Japanese and German Researchers Meet to Discuss Climate Change
How do the top researchers of the future plan to confront the greatest scientific, ecological and political challenges facing planet Earth and its inhabitants? This is the question being addressed at the first round table meeting on “Climate System Research – Status and Perspective” held by the Deutsche Forschungsgemeinschaft (DFG, German Research Foundation) and the Japan Society for the Promotion of Science (JSPS), taking place in Hamburg this week from Tuesday until Friday.
Over 30 highly qualified young scientists from Japan and Germany accepted the invitation from these research funding organisations to debate the topic of global climate change and its consequences. As well as arriving at new scientific insights, they will also discuss the potential for joint research projects in the fight against global warming.
Other topics on the agenda of the meeting, which lasts until 18 January, are short-term climate fluctuations and long-term climate change, as well as the scientific simulation of climate change. One of the key focal points of the discussions and workshops, however, will be on climate modelling. Although the ability to forecast the weather has continually improved and the potential applications of climate models have multiplied over the years, the existing models quickly reach their limits in many respects. This is why the young Japanese and German researchers want to discuss the demands on the next generation of climate models and the first steps that are required for their development at the meeting.
“Climate change is, without a doubt, one of the most urgent topics, if not the most urgent topic currently facing the scientific community. It also represents the great responsibility that the scientific community bears for the rest of society. Only research can create the foundations on which politicians and society can act,” said the President of the DFG, Professor Matthias Kleiner, outlining the importance of the topic selected by Germany’s largest research funding organisation and its Japanese counterpart for their first round table meeting. Japanese researchers have excelled in the field of research into climate change in recent years, as Professor Martin Claussen, the Director of the Max Planck Institute for Meteorology and spokesman of KlimaCampus Hamburg, who is the host and German scientific coordinator of the meeting in Hamburg, emphasised.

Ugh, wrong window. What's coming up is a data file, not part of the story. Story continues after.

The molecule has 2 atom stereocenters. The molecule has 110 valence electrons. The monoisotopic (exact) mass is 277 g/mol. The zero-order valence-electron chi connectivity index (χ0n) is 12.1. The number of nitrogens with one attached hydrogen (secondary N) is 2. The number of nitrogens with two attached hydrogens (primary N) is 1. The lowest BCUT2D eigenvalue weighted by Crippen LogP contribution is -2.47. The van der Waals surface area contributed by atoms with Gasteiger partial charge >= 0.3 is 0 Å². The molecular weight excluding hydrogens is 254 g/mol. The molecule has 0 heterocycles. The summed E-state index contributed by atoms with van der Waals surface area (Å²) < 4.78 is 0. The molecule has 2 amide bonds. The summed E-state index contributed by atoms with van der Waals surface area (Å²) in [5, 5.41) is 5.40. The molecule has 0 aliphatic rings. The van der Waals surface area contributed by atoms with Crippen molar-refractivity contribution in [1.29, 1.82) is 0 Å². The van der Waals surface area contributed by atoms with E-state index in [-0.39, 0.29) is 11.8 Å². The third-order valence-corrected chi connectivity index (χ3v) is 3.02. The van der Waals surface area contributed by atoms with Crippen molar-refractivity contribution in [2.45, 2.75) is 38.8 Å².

“Japan is one of the leaders in the field of climate change research and has made a decisive contribution to pushing the development of climate models forwards, first and foremost with the ‘Earth Simulator’ in Yokohama, the world’s largest climate modelling computer,” said Claussen. One of the most powerful models is the high-resolution atmosphere-ocean coupled model developed by Professor Akimasa Sumi (Center for Climate System Research, University of Tokyo), who was the Japanese scientific coordinator of the JSPS-DFG meeting.
The meeting of Japanese and German researchers is taking place at KlimaCampus Hamburg. The KlimaCampus, in which several institutes and research groups from the University of Hamburg, the Max Planck Institute for Meteorology, the Institute for Coastal Research operated by the GKSS Research Centre and the German Climate Computing Centre (DKRZ) are involved, is a spin-off of the Hamburg Centre for Marine and Atmospheric Sciences. The cluster of excellence Integrated Climate System Analysis and Prediction, approved under the Excellence Initiative by the German federal and state governments to promote science and research at German universities, has also been located there since October 2007.
There are also plans to follow up this round table meeting with further bilateral conferences between young Japanese and German scientists on other major scientific issues in the future. This idea was initiated by the President of the DFG, Matthias Kleiner, and the Director of the Bonn Office of the JSPS, which was established in1992, Professor Yasuo Tanaka. Both of the funding organisations hope that these bilateral symposia will lead to a deepening and intensification of research cooperation between Germany and Japan. The DFG intends to expand this cooperation over the coming years in other ways too, as its President emphasised on the occasion of the meeting in Hamburg: “It is time for us to strengthen our presence in Japan. Following the opening of the Sino-German Center for Research Promotion in Beijing and the DFG Offices in Washington, Moscow, New Delhi and New York, we therefore plan to open our next Liaison Office in Tokyo.”
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